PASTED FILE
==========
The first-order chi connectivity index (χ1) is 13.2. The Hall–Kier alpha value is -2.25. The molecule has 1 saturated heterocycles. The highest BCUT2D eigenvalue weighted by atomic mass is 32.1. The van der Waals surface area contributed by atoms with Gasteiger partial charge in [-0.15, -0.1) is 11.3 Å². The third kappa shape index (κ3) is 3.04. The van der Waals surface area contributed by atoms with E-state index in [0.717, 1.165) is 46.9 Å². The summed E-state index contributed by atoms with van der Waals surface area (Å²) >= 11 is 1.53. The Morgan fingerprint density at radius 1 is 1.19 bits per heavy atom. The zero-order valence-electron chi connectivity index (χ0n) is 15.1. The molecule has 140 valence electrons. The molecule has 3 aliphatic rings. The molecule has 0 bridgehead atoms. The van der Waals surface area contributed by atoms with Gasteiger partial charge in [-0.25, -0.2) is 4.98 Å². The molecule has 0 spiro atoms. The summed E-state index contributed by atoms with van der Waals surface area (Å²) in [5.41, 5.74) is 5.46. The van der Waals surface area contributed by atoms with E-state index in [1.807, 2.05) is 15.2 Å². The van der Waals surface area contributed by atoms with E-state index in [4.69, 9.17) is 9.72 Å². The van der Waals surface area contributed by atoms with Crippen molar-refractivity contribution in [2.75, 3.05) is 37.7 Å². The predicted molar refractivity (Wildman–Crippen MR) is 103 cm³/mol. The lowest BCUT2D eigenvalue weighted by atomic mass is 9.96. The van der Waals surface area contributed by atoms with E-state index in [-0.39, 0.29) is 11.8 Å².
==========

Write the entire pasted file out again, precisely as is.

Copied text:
The first-order chi connectivity index (χ1) is 13.2. The Hall–Kier alpha value is -2.25. The molecule has 1 saturated heterocycles. The highest BCUT2D eigenvalue weighted by atomic mass is 32.1. The van der Waals surface area contributed by atoms with Gasteiger partial charge in [-0.15, -0.1) is 11.3 Å². The third kappa shape index (κ3) is 3.04. The van der Waals surface area contributed by atoms with E-state index in [0.717, 1.165) is 46.9 Å². The summed E-state index contributed by atoms with van der Waals surface area (Å²) >= 11 is 1.53. The Morgan fingerprint density at radius 1 is 1.19 bits per heavy atom. The zero-order valence-electron chi connectivity index (χ0n) is 15.1. The molecule has 140 valence electrons. The molecule has 3 aliphatic rings. The molecule has 0 bridgehead atoms. The van der Waals surface area contributed by atoms with Gasteiger partial charge in [-0.25, -0.2) is 4.98 Å². The molecule has 0 spiro atoms. The summed E-state index contributed by atoms with van der Waals surface area (Å²) in [5.41, 5.74) is 5.46. The van der Waals surface area contributed by atoms with E-state index in [1.807, 2.05) is 15.2 Å². The van der Waals surface area contributed by atoms with E-state index in [4.69, 9.17) is 9.72 Å². The van der Waals surface area contributed by atoms with Crippen molar-refractivity contribution in [2.75, 3.05) is 37.7 Å². The predicted molar refractivity (Wildman–Crippen MR) is 103 cm³/mol. The lowest BCUT2D eigenvalue weighted by atomic mass is 9.96. The van der Waals surface area contributed by atoms with E-state index in [-0.39, 0.29) is 11.8 Å².